The Place of the Vél d’Hiv Roundup in French Collective Memory
On July 16 -17, 1942, over 13,000 Jews from Paris and its suburbs were rounded up by French police in the early morning hours and forcefully taken from their homes to both the Vélodrome d’Hiver, a winter cycling stadium in Paris, and to the Drancy internment camp.
For five days, these men, women, and children – including the elderly, sick, expectant, and even newborns – were held in the most deplorable conditions, deprived of food, water and adequate toilet. They were later deported to Nazi concentration camps, including Auschwitz, with only 811 ultimately surviving the war.
Memory of Vél d’Hiv in Modern Day France
On July 22, 2012, French President François Hollande addressed this difficult national legacy while speaking to a small crowd gathered for a commemoration ceremony at the original site of the demolished Vélodrome d’Hiver stadium. In his speech, Hollande spoke of French complicity in the Shoah and the direct role and responsibility of France in the death of thousands of Jews during World War II.
Shockingly, a study by Le Groupe CSA carried out roughly two weeks prior to Hollande’s speech found that the majority of French citizens under the age of 35 had never even heard of the Vél d’Hiv Roundup. Even more troubling, this percentage was markedly higher among the younger age groups: 67 percent of 15 to 17 year olds; 60 percent of 18 to 24 year olds; and 57 percent of 25 to 34 year olds, had never heard of the Vél d’Hiv. These numbers stood in stark contrast to the group surveyed over the age of 65, among which three quarters were familiar with the roundup.
Memories from the Visual History Archive
Among the 45 relevant survivor testimonials, I noticed several overarching themes. First, the majority of the survivor-witnesses emphasize in their testimonies the “devoir de mémoire” (duty of remembering) – specifically, the expression of the responsibility to remember the Shoah, of bearing witness, as well as the supreme importance that this holds over everything else. Several of the interviewees have expressed the refrain: “Il ne faut pas oublier” (We must not forget) when discussing the Shoah. This often coincides with the expression of the obligation of the survivor to tell as many people as possible about their experiences. Many survivors express concern and anxiety that the Shoah will be forgotten after the passing of the wartime generation. Thus, along with the importance of testimony, survivors also highlight the need for improved Holocaust education programs in France and increased interaction between survivors and schools.
Second, the singularity of the Shoah is another common thread among Vél d’Hiv survivors, specifically the way in which the Jews were targeted simply for existing. As Sarah Montard (author of Chassez les papillons noirs) says in her message to the future generations, “Don’t trivialize the Shoah, it’s quite exceptional – it’s the systematic and scientific elimination of a people solely because they were born.”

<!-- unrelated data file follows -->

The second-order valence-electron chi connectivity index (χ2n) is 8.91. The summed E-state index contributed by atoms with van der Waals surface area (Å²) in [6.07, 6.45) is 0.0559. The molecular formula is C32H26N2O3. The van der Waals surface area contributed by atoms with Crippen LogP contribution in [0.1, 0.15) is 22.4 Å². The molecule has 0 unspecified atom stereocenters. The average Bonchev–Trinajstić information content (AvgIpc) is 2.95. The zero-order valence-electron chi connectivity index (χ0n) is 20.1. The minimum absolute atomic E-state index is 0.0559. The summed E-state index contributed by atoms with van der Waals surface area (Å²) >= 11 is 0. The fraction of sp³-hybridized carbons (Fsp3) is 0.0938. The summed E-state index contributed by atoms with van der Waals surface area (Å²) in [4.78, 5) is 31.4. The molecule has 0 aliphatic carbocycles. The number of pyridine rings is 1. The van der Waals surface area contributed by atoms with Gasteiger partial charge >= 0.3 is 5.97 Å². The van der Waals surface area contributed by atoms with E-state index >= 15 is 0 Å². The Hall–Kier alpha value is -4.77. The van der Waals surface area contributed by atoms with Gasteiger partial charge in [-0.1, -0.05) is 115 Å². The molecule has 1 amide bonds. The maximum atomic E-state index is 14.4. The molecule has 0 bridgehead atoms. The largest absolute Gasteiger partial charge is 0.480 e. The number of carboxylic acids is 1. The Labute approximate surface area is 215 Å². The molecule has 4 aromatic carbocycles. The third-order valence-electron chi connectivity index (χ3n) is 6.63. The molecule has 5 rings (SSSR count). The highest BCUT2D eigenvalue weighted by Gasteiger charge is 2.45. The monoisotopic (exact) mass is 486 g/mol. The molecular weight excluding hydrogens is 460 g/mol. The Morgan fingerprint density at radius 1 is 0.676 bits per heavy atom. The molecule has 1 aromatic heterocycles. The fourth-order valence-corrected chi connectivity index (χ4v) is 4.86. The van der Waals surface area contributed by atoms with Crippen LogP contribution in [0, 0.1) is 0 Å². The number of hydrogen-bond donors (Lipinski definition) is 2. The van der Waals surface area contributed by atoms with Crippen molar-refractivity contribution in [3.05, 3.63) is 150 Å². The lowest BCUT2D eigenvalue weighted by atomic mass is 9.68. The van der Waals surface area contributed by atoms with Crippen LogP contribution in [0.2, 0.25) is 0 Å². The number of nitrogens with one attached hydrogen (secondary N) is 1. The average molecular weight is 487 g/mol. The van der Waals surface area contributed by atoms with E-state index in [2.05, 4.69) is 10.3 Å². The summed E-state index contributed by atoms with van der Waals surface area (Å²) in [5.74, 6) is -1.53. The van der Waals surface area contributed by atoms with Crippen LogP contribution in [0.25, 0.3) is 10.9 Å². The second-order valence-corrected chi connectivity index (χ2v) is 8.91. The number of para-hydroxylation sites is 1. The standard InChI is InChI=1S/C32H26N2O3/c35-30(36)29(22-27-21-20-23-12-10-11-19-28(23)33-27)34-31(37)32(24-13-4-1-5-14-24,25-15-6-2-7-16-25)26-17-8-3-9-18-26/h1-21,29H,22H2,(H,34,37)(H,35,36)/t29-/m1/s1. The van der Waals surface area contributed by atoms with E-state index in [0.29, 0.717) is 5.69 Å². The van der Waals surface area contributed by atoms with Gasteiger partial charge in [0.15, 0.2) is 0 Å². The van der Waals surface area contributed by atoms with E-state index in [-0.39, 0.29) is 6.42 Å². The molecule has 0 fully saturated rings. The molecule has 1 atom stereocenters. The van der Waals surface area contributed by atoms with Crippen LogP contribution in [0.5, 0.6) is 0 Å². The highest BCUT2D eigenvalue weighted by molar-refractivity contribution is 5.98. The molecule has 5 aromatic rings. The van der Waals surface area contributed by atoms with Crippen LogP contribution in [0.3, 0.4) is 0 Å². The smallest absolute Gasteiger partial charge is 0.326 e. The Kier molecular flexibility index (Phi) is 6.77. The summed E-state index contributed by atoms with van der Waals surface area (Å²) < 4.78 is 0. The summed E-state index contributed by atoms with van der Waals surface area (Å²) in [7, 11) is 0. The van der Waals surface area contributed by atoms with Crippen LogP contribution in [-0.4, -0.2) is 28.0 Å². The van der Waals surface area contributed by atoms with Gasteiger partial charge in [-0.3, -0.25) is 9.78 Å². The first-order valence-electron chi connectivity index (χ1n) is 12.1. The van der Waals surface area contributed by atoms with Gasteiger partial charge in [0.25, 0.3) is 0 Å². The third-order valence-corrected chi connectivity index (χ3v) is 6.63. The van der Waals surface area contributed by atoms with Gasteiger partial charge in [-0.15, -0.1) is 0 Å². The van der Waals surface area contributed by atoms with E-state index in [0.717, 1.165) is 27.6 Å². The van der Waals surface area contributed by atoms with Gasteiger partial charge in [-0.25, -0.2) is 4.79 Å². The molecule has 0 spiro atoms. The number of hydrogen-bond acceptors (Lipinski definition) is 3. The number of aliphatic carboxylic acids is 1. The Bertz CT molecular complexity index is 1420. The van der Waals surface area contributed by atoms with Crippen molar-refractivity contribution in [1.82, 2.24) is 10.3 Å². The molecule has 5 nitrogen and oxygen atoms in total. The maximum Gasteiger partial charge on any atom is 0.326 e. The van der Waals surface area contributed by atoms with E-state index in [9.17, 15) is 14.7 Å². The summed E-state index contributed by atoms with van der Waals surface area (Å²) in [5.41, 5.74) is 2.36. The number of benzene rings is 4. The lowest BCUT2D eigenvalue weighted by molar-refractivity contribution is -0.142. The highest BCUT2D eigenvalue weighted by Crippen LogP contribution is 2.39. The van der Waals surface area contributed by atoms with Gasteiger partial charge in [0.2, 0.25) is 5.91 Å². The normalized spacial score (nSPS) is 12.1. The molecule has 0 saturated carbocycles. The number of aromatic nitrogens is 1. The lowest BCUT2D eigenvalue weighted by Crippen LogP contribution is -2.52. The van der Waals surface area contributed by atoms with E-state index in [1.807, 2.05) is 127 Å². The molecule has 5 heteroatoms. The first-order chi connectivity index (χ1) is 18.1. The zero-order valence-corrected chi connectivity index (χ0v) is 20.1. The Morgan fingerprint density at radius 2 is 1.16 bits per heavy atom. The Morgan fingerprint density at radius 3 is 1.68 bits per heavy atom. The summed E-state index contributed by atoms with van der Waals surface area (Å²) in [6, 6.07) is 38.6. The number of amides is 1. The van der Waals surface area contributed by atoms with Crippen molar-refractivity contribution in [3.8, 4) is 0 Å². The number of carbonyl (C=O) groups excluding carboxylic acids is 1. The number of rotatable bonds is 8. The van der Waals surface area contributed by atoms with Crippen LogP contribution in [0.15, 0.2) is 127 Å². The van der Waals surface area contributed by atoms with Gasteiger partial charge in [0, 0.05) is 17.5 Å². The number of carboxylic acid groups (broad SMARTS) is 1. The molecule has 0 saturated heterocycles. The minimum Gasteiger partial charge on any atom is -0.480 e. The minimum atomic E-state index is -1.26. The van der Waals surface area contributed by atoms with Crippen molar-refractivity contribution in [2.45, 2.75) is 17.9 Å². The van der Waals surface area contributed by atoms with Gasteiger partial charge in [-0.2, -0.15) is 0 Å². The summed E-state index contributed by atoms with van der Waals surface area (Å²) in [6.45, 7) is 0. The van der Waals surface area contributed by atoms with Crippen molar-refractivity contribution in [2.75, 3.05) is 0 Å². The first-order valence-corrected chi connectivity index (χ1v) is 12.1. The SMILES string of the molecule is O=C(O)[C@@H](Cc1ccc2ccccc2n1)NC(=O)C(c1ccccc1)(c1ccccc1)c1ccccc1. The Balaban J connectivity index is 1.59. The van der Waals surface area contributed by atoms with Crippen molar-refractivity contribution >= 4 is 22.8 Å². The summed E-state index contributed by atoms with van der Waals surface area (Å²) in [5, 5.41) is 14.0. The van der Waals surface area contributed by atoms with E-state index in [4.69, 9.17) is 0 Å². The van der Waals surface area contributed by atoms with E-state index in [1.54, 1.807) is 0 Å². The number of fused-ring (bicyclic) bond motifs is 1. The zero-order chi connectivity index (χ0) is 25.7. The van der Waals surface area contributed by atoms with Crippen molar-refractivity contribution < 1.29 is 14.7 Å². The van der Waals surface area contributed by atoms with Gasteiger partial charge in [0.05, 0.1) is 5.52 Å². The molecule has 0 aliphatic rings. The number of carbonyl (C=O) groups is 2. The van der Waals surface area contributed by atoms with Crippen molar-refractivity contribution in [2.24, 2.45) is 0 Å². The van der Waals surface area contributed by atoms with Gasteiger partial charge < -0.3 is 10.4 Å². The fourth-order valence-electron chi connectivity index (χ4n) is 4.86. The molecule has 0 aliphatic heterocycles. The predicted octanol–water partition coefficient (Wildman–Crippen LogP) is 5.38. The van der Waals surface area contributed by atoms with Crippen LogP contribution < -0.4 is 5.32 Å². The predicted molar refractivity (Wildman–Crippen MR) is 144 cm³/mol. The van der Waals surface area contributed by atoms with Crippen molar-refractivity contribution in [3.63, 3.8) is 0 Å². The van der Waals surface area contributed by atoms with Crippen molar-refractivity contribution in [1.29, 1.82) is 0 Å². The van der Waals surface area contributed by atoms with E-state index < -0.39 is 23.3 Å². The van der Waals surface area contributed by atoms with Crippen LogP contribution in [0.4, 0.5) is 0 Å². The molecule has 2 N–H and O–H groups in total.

Third, several survivors emphasize the importance of fighting back and being vigilant - never “going like sheep to slaughter” again, as Moïse Jankielewicz, puts it. Many survivors express a deep sense of betrayal and loss of trust by the French police and authorities that enforced laws that stripped Jews of their citizenship, rights, and autonomy while later carrying out the series of mass arrests. Several interviewees also emphasize the fact that it was French police, not Germans, who rounded Jews up during the Vél d’Hiv and thus were ultimately responsible for their fate. There is a strong desire among this group that history reflects that French police and gendarmes carried out the arrests, without any German authorities present. Furthermore, responsibility for the deportations and conditions in France is often placed upon Petain and the Vichy government in addition to the Germans. Lazare Pytkowicz, states in his testimony that Petain was the true occupier, not Hitler or the Nazis, and thus Petain was responsible for what happened to the Jews in France.
There is also a compelling amount of anger expressed toward the French, in general, as several interviewees point out that after the war ended, the French wanted to forget their actions during the war period and, thus, there was a prevalent culture of national denial that collaborationism had existed in France. Marionne Paille explains how even her husband (non-Jew) urged her to “forget the past” and “start a new life” – his reasoning being that remembering her experiences during the war was too painful and difficult emotionally.
On the 72nd anniversary of this dark stain in history, we must remind ourselves to never forget what happened and to continue to educate our youth and future generations so that these events never take place again.
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